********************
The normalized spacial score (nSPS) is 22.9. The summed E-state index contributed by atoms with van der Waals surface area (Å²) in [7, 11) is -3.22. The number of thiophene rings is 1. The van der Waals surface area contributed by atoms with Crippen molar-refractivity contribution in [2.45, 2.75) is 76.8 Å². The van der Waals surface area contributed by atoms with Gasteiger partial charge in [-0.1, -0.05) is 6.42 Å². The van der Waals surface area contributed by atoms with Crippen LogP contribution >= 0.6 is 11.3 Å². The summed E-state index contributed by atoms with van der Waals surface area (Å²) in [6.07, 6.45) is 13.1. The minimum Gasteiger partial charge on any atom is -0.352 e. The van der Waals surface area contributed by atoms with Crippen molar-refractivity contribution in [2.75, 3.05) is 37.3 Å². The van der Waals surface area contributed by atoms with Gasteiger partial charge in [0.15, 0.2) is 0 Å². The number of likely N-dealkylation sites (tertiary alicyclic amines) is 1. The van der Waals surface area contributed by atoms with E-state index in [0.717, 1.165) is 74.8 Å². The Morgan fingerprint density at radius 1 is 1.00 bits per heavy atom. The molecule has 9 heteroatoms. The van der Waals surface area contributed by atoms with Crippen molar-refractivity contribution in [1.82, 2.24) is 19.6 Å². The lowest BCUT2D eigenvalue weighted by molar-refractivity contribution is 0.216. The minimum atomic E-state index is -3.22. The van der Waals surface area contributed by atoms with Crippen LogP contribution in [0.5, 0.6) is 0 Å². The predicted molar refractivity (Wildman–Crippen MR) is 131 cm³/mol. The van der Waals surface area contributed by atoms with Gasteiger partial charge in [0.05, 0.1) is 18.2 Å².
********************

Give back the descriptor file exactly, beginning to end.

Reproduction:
The normalized spacial score (nSPS) is 22.9. The summed E-state index contributed by atoms with van der Waals surface area (Å²) in [7, 11) is -3.22. The number of thiophene rings is 1. The van der Waals surface area contributed by atoms with Crippen molar-refractivity contribution in [2.45, 2.75) is 76.8 Å². The van der Waals surface area contributed by atoms with Gasteiger partial charge in [-0.1, -0.05) is 6.42 Å². The van der Waals surface area contributed by atoms with Crippen LogP contribution >= 0.6 is 11.3 Å². The summed E-state index contributed by atoms with van der Waals surface area (Å²) in [6.07, 6.45) is 13.1. The minimum Gasteiger partial charge on any atom is -0.352 e. The van der Waals surface area contributed by atoms with Crippen molar-refractivity contribution in [2.75, 3.05) is 37.3 Å². The van der Waals surface area contributed by atoms with Gasteiger partial charge in [0.15, 0.2) is 0 Å². The number of likely N-dealkylation sites (tertiary alicyclic amines) is 1. The van der Waals surface area contributed by atoms with E-state index in [0.717, 1.165) is 74.8 Å². The Morgan fingerprint density at radius 1 is 1.00 bits per heavy atom. The molecule has 9 heteroatoms. The van der Waals surface area contributed by atoms with Crippen molar-refractivity contribution in [1.82, 2.24) is 19.6 Å². The lowest BCUT2D eigenvalue weighted by molar-refractivity contribution is 0.216. The minimum atomic E-state index is -3.22. The van der Waals surface area contributed by atoms with Crippen LogP contribution in [0.5, 0.6) is 0 Å². The predicted molar refractivity (Wildman–Crippen MR) is 131 cm³/mol. The van der Waals surface area contributed by atoms with Gasteiger partial charge in [0.05, 0.1) is 18.2 Å².